Psalm 231NIV New International Version Translations
1 The LORD is my shepherd, I lack nothing. 2 He makes me lie down in green pastures, he leads me beside quiet waters, 3 he refreshes my soul. He guides me along the right paths for his name’s sake. 4 Even though I walk through the darkest valley, I will fear no evil, for you are with me; your rod and your staff, they comfort me. 5 You prepare a table before me in the presence of my enemies. You anoint my head with oil; my cup overflows. 6 Surely your goodness and love will follow me all the days of my life, and I will dwell in the house of the LORD forever.
Psalm 23 is the best known and most popular of all the psalms. There is nothing particular in the title about its purpose; it is simply attributed to David. It appears to be a thanksgiving of the Israelites for their redemption from their Babylonian captivity. It is a truly beautiful Psalm. Supposing it to have been written after the captivity, we see, the redeemed captives giving thanks to God for their liberty.
The Lord is the Pastor of his people; therefore it may be inferred that they shall not want, 1. How he guides, feeds, and protects them, 2, 3. Even in the greatest dangers they may be confident of his support, 4. His abundant provision for them, 5. The confidence they may have of his continual mercy, and their eternal happiness, 6.
Acknowledging that God had brought back their lives from the grave. 3. They represent themselves in Judea as a flock in an excellent pasture. 4. They declare that from the dangers they have passed through, and from which God had delivered them, they can have no fear of any enemy. 5. They conclude, from what God has done for them, that his goodness and mercy shall follow them all their days. And, 6. That they shall no more be deprived of God’s worship, but shall all their days have access to his temple.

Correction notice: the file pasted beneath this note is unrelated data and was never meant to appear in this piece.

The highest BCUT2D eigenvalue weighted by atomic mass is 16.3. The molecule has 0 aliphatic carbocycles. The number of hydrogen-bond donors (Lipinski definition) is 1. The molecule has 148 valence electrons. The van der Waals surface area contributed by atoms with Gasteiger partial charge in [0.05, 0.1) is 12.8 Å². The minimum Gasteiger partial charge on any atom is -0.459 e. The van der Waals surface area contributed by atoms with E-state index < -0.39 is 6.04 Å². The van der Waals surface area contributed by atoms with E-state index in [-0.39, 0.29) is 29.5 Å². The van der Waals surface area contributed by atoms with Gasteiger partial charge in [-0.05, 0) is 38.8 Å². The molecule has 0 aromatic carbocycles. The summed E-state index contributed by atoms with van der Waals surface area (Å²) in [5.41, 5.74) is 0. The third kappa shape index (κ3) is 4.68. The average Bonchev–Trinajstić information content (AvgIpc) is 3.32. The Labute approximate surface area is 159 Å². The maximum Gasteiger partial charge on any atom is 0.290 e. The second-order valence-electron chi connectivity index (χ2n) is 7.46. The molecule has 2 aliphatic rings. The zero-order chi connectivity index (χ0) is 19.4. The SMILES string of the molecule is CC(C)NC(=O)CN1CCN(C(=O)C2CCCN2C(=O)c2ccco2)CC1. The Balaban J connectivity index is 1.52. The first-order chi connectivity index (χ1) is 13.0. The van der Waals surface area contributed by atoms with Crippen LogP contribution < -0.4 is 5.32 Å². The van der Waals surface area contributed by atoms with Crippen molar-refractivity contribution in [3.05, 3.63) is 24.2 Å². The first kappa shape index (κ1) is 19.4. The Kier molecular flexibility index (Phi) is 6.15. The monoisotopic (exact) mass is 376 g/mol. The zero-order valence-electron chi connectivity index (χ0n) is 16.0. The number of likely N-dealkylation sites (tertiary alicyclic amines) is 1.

Items for Discussion
- Psalm 23 is most popular at funerals. What is it about this Psalm that would comfort the bereaved?
- How is God like a shepherd?
- How is God like a guide?
- How is God like a friend?
- How does this Psalm describe life on earth for us?
- How does this Psalm describe life in heaven for us?
25 “All this I have spoken while still with you. 26 But the Advocate, the Holy Spirit, whom the Father will send in my name, will teach you all things and will remind you of everything I have said to you. 27 Peace I leave with you; my peace I give you. I do not give to you as the world gives. Do not let your hearts be troubled and do not be afraid. 28“You heard me say, ‘I am going away and I am coming back to you.’ If you loved me, you would be glad that I am going to the Father, for the Father is greater than I. 29 I have told you now before it happens, so that when it does happen you will believe. 30 I will not say much more to you, for the prince of this world is coming. He has no hold over me, 31 but he comes so that the world may learn that I love the Father and do exactly what my Father has commanded me. “Come now; let us leave.
In many ways, John’s Gospel is different from the other three Gospels. John did not include any stories about Jesus’ birth or his baptism. John only recorded 7 miracles, which he called ‘signs’. John did not include any parables (stories which Jesus told to teach something about God). But John recorded many long speeches that Jesus made.
The writer Eusebius (about AD 260-339) believed that John knew about the other three Gospels. But when he read them, John had not yet written his Gospel. He was still just talking to people about his life with Jesus. John agreed that the other Gospels were true accounts.
But Jesus was already preaching before King Herod put John the Baptist in prison. The other Gospels did not include an account of this. They recorded much about what Jesus did in Galilee. Also, they recorded what Jesus did in Jerusalem just before his death. But Jesus went to Jerusalem at other times, too. So John provided the facts that were missing from the other Gospels. He used information that they did not have. John’s account did not disagree with the other Gospels. It added different information, so that we can understand more about Jesus.